News & Events

Poll: Most Americans Favor Small Businesses

Americans trust small-business owners for job creation more than large corporations, the president, and Congressional leaders, according to a recent Gallup poll.

Local Iowa City small business owners say that's because of the personal relationships among customers, employees, and employers they work to build.

"Employees are just numbers in large corporations," said Todd Thelen, the owner of Artifacts, 331 E. Market St. "I work directly with my employees and have the best interest in treating them well and making sure they're happy."

Thelen said he hired a full-time position this year and made sure the employee received full benefits, including vacation and insurance.

The poll showed that while 79 percent of American's trusted small-business owners for job creation, 52 percent trusted President Obama, 44 percent trusted Democratic leaders in Congress, and 43 percent trusted Republican Congressional leaders.

Bill Nusser, the owner of Hands Jewelers, 109 E. Washington St., said large corporations have a "large credibility gap."

Joseph Sulentic, a lecturer in the University of Iowa Tippie College of Business, said some executives of large corporations are more focused on their stock prices than their company.

"A lot of times, the large company executives' personal best interests are driven by driving up quarterly earnings in their stock prices," Sulentic said. "It is an incentive to lie and not be entirely honest with their company."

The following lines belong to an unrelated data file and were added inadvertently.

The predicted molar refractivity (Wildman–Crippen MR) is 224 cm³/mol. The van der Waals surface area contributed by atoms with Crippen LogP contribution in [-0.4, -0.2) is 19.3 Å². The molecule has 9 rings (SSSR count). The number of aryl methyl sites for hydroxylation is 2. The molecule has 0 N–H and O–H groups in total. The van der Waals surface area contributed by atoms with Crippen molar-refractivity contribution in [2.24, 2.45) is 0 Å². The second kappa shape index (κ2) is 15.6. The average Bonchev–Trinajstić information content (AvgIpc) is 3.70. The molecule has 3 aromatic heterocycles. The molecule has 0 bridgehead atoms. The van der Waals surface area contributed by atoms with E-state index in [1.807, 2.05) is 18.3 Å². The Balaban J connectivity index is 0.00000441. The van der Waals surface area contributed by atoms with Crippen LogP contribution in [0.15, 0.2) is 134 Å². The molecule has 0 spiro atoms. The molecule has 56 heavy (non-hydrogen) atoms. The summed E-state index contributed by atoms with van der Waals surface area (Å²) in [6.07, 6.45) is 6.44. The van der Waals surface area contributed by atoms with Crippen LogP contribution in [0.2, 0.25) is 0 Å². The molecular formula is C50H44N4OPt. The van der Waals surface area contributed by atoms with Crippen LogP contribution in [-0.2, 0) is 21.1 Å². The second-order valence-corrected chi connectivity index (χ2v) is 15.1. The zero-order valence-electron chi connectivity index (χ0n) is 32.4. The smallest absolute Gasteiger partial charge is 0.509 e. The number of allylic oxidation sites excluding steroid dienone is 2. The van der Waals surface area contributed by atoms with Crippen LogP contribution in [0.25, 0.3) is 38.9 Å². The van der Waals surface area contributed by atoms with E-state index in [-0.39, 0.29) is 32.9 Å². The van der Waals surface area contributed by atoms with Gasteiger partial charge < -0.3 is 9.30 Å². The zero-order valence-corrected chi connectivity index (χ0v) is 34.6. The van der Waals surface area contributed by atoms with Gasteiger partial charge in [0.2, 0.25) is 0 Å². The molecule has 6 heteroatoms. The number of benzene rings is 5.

One member on the Outreach Committee of Occupy Iowa City said the protesters see the same trend with large banks, noting that some Americans transferred from commercial banks to local credit unions for Bank Transfer Day on Nov. 5.

Stephen Hoffelt said when large, "too-big-to-fail" banks lose money, they transfer their expenses to American people through bailouts, and local banks "keep people's money invested in the community."

"I do believe that small businesses are more trustworthy and better for communities than large corporations," he said.

Sheila Davisson, the owner of Revival, 117 E. College St., said many small-business owners try to give "honest and give upfront, concise answers" to their customers.

However, some small-business owners would like to put more effort into creating jobs.

Karen Kubby, the owner of Beadology, 220 E. Washington St., said she would "love to be doing more for job creation." At present, there are two part-time and two full-time positions in her store, she said.

"As downtown efforts continue and evolve, one of the ways I know that downtown will have some changes is when I start feeling it will be worthwhile to stay open late on Friday and Saturday," Kubby said. "It will define changes downtown, and I would want to hire someone for that position."

Some owners feel they are doing their best.

"We're certainly trying," Nusser said. "We have created a lot of business expansion."

Overall, being a familiar face in the community helps Americans trust small-business owners.

"People see us in the community, and when they come in, they see a high level of service in local small businesses," Kubby said. "And that repetition relates to building trust."


Return to top of page